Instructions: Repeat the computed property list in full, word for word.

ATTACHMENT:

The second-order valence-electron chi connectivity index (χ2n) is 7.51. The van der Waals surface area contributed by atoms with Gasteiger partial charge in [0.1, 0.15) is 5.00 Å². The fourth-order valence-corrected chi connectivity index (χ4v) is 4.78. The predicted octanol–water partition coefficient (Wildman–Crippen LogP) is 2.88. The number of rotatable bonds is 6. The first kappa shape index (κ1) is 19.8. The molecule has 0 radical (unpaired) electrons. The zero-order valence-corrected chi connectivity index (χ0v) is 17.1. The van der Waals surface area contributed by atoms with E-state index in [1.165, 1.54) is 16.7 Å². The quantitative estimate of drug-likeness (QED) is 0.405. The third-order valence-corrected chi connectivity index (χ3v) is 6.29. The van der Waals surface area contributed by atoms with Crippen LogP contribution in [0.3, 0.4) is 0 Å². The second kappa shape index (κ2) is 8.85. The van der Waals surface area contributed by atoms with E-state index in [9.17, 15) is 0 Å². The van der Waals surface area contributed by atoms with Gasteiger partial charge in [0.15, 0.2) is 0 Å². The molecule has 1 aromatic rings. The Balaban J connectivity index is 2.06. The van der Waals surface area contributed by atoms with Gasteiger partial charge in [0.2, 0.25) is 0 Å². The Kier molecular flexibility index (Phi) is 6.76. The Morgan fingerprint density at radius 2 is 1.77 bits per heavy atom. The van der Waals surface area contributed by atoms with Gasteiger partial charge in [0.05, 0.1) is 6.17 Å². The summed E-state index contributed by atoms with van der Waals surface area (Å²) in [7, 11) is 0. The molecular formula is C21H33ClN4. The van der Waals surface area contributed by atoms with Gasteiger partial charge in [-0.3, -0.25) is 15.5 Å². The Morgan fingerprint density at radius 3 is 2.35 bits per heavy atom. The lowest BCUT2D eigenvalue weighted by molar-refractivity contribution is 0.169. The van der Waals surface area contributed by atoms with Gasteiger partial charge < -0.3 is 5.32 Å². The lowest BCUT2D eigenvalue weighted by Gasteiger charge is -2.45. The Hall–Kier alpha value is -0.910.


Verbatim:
The second-order valence-electron chi connectivity index (χ2n) is 7.51. The van der Waals surface area contributed by atoms with Gasteiger partial charge in [0.1, 0.15) is 5.00 Å². The fourth-order valence-corrected chi connectivity index (χ4v) is 4.78. The predicted octanol–water partition coefficient (Wildman–Crippen LogP) is 2.88. The number of rotatable bonds is 6. The first kappa shape index (κ1) is 19.8. The molecule has 0 radical (unpaired) electrons. The zero-order valence-corrected chi connectivity index (χ0v) is 17.1. The van der Waals surface area contributed by atoms with E-state index in [1.165, 1.54) is 16.7 Å². The quantitative estimate of drug-likeness (QED) is 0.405. The third-order valence-corrected chi connectivity index (χ3v) is 6.29. The van der Waals surface area contributed by atoms with Crippen LogP contribution in [0.3, 0.4) is 0 Å². The second kappa shape index (κ2) is 8.85. The van der Waals surface area contributed by atoms with E-state index in [9.17, 15) is 0 Å². The van der Waals surface area contributed by atoms with Gasteiger partial charge in [0.15, 0.2) is 0 Å². The molecule has 1 aromatic rings. The Balaban J connectivity index is 2.06. The van der Waals surface area contributed by atoms with Gasteiger partial charge in [0.2, 0.25) is 0 Å². The Kier molecular flexibility index (Phi) is 6.76. The Morgan fingerprint density at radius 2 is 1.77 bits per heavy atom. The van der Waals surface area contributed by atoms with Gasteiger partial charge in [0.05, 0.1) is 6.17 Å². The summed E-state index contributed by atoms with van der Waals surface area (Å²) in [7, 11) is 0. The molecular formula is C21H33ClN4. The van der Waals surface area contributed by atoms with Gasteiger partial charge in [-0.3, -0.25) is 15.5 Å². The Morgan fingerprint density at radius 3 is 2.35 bits per heavy atom. The lowest BCUT2D eigenvalue weighted by molar-refractivity contribution is 0.169. The van der Waals surface area contributed by atoms with Gasteiger partial charge < -0.3 is 5.32 Å². The lowest BCUT2D eigenvalue weighted by Gasteiger charge is -2.45. The Hall–Kier alpha value is -0.910.